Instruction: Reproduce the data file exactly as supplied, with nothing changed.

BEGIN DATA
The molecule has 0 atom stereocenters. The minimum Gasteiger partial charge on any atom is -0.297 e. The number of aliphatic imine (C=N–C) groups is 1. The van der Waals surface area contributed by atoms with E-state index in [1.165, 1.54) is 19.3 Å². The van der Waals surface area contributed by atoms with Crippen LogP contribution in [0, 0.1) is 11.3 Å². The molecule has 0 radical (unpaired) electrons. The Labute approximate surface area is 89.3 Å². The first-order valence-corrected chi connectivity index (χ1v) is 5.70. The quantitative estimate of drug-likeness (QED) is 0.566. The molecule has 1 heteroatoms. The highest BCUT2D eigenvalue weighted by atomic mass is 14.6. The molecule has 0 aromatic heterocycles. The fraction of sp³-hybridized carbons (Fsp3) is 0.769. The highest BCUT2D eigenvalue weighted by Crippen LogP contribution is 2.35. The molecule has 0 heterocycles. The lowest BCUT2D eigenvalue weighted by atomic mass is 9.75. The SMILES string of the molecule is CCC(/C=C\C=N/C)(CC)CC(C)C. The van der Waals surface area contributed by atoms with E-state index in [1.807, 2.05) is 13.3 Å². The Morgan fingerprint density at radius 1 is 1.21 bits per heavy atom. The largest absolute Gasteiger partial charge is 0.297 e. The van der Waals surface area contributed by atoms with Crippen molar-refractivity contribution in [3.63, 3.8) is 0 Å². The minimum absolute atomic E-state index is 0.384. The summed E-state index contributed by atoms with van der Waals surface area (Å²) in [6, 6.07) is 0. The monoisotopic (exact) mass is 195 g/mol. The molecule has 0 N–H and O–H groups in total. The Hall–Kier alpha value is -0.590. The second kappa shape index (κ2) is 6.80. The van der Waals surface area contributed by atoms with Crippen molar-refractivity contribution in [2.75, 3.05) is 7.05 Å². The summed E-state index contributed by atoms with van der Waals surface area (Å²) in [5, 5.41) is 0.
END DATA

The molecule has 0 atom stereocenters. The minimum Gasteiger partial charge on any atom is -0.297 e. The number of aliphatic imine (C=N–C) groups is 1. The van der Waals surface area contributed by atoms with E-state index in [1.165, 1.54) is 19.3 Å². The van der Waals surface area contributed by atoms with Crippen LogP contribution in [0, 0.1) is 11.3 Å². The molecule has 0 radical (unpaired) electrons. The Labute approximate surface area is 89.3 Å². The first-order valence-corrected chi connectivity index (χ1v) is 5.70. The quantitative estimate of drug-likeness (QED) is 0.566. The molecule has 1 heteroatoms. The highest BCUT2D eigenvalue weighted by atomic mass is 14.6. The molecule has 0 aromatic heterocycles. The fraction of sp³-hybridized carbons (Fsp3) is 0.769. The highest BCUT2D eigenvalue weighted by Crippen LogP contribution is 2.35. The molecule has 0 heterocycles. The lowest BCUT2D eigenvalue weighted by atomic mass is 9.75. The SMILES string of the molecule is CCC(/C=C\C=N/C)(CC)CC(C)C. The van der Waals surface area contributed by atoms with E-state index in [1.807, 2.05) is 13.3 Å². The Morgan fingerprint density at radius 1 is 1.21 bits per heavy atom. The largest absolute Gasteiger partial charge is 0.297 e. The van der Waals surface area contributed by atoms with Crippen molar-refractivity contribution in [3.63, 3.8) is 0 Å². The minimum absolute atomic E-state index is 0.384. The summed E-state index contributed by atoms with van der Waals surface area (Å²) in [6, 6.07) is 0. The monoisotopic (exact) mass is 195 g/mol. The molecule has 0 N–H and O–H groups in total. The Hall–Kier alpha value is -0.590. The second kappa shape index (κ2) is 6.80. The van der Waals surface area contributed by atoms with Crippen molar-refractivity contribution in [2.75, 3.05) is 7.05 Å². The summed E-state index contributed by atoms with van der Waals surface area (Å²) in [5, 5.41) is 0.